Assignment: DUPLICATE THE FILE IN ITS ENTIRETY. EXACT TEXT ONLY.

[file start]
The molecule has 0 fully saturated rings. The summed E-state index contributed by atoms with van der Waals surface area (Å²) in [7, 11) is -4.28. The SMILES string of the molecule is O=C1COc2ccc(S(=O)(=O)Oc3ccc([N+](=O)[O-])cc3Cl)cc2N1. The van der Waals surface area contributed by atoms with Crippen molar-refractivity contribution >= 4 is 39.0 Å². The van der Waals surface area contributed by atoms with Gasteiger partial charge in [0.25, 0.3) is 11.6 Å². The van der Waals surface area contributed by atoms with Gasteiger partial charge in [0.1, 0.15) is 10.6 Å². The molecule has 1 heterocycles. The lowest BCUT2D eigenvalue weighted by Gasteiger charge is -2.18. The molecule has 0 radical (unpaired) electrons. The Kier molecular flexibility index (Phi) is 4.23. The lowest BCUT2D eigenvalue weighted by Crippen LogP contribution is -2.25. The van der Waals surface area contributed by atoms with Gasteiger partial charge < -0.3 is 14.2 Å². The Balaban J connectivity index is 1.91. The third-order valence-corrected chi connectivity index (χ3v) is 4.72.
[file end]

The molecule has 0 fully saturated rings. The summed E-state index contributed by atoms with van der Waals surface area (Å²) in [7, 11) is -4.28. The SMILES string of the molecule is O=C1COc2ccc(S(=O)(=O)Oc3ccc([N+](=O)[O-])cc3Cl)cc2N1. The van der Waals surface area contributed by atoms with Crippen molar-refractivity contribution >= 4 is 39.0 Å². The van der Waals surface area contributed by atoms with Gasteiger partial charge in [0.25, 0.3) is 11.6 Å². The van der Waals surface area contributed by atoms with Gasteiger partial charge in [0.1, 0.15) is 10.6 Å². The molecule has 1 heterocycles. The lowest BCUT2D eigenvalue weighted by Gasteiger charge is -2.18. The molecule has 0 radical (unpaired) electrons. The Kier molecular flexibility index (Phi) is 4.23. The lowest BCUT2D eigenvalue weighted by Crippen LogP contribution is -2.25. The van der Waals surface area contributed by atoms with Gasteiger partial charge < -0.3 is 14.2 Å². The Balaban J connectivity index is 1.91. The third-order valence-corrected chi connectivity index (χ3v) is 4.72.